Since I made a new drive shaft and yokes/flanges/crosses, I'm not spending any time worrying about how to get mine apart anymore, but Randy still has the problem. 

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New Spicer cross and bushings were still available in some sizes, not long ago. Check with Tom at Odyssey Restorations, 763-786-1518. That's where I get them for the Spicer u-joints used on 6 cylinder Franklins.

 

Paul 

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  • 2 weeks later...

I thought that some of you might be interested in how to disassemble the torque ball/ u-joint on our old vehicles.  Below is the write up on what I did.

 

I disassembled the torque ball that I am going to use on my 1915 Buick truck.  The original torque ball had a square shaft output but is was worn out. This u-joint is from a 6 cylinder Buick.  I have been told that it is a Spicer joint. 

 

You can see the disassembled pieces in the first pictures. 

 

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The two bushings that that hold the spider to the flanged part of the joint do not have any retaining rings to hold them in the flanged yolk.  They are held in place by the cover.  To remove them I tapped them out with a punch from the opposite side while supporting the yolk. You can see the lube groove area that gave a purchase point where I could tap them out with a punch. They were a little bit tight from corrosion, but not a problem to remove them.  

 

image000000 (63).jpg

 

The output side did have retaining rings holding the bushings in place.   I was able to fish out the rings so the bushings could be removed and the complete u-joint could be glass beaded.  After removing the retaining rings I tapped out the bushings.

 

My plan for the retaining rings is to use a hot melt glue gun and fill the void with hot melt glue.  This is how modern u-joints are held together.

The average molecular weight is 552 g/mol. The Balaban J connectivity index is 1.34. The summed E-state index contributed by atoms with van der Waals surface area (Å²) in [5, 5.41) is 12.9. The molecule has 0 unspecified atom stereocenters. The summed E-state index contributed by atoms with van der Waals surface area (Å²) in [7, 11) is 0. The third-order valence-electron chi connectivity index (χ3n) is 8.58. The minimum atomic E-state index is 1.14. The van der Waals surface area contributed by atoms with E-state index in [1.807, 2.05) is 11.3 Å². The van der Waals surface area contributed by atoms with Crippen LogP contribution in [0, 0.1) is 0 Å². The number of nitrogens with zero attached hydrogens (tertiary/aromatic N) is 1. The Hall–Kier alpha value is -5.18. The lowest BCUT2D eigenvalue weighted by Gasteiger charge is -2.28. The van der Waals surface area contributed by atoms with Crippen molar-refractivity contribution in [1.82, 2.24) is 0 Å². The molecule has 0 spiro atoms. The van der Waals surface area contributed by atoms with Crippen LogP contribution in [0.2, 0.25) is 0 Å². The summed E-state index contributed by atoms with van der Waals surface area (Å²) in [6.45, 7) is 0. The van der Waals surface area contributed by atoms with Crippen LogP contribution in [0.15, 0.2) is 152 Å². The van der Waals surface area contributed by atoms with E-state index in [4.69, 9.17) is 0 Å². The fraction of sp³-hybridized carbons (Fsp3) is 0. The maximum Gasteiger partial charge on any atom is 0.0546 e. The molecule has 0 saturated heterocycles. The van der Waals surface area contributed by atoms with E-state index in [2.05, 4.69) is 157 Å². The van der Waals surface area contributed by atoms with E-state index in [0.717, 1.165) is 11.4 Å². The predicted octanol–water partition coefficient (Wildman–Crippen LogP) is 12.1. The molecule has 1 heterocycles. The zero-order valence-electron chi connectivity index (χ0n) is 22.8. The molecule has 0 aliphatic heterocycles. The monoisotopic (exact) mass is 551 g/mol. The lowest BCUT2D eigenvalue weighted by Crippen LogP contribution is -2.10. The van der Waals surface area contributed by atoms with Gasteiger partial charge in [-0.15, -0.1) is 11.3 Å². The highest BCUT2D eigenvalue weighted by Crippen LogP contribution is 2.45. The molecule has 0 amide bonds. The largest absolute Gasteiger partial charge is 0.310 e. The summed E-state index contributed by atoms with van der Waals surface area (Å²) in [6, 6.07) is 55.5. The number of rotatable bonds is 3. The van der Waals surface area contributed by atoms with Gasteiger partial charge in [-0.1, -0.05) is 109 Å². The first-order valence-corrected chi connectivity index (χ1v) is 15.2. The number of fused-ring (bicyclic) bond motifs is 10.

Change in retention plan.  I have talked to others and the hot melt might not be strong enough for this application.  I now plan on using a clip again to retain the cap in the yolk.

 

Any questions, let me know.

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I am going to solution clean all of the parts and repack with graphite-molly grease and reassemble the joint.  Example below.

 

https://www.amazon.com/Sta-Lube-SL3141-Moly-Graph-Pressure-Multi-Purpose/dp/B000CPJMZ2/ref=sr_1_13?dchild=1&keywords=Moly-Graph&qid=1613416073&s=sporting-goods&sr=1-13-catcorr

 

From a google search:

"What is graphite grease used for?

 
Moly grease is a special formulation that is used in situations where metal slides against mental under high pressure and is generally used on pinion gears and splines."

 

There is a place for a grease fitting on the cover.  Should be good for touring next summer.

 

Edited by Larry Schramm (see edit history)
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On 2/3/2021 at 8:30 PM, Gary_Ash said:

The problem with removing the caps is that it isn't possible to get a good purchase from the other side of the joint.  You can just barely contact the top of the cap even with odd-shaped drifts.  The cross is very large and beefy.  The caps don't want to budge, which is why Randy posted here.  There has to be a trick or a very special tool to get these apart.  

 

See above.

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On 2/3/2021 at 1:11 PM, Randy D said:

I've got 2 bearings on one end spinning in the carrier causing improper wear. I can find 1 circlip holding the outer race to the carrier. The bearings will not come out even with it removed and I don't want to assume using a press. So do I press? Should there be a circlip on all 8 (4 each end) bearings? This looks like a simple sleeve bearing, not a needle bearing as in newer vehicles. 

20210203_121049.jpg

 

See my post above.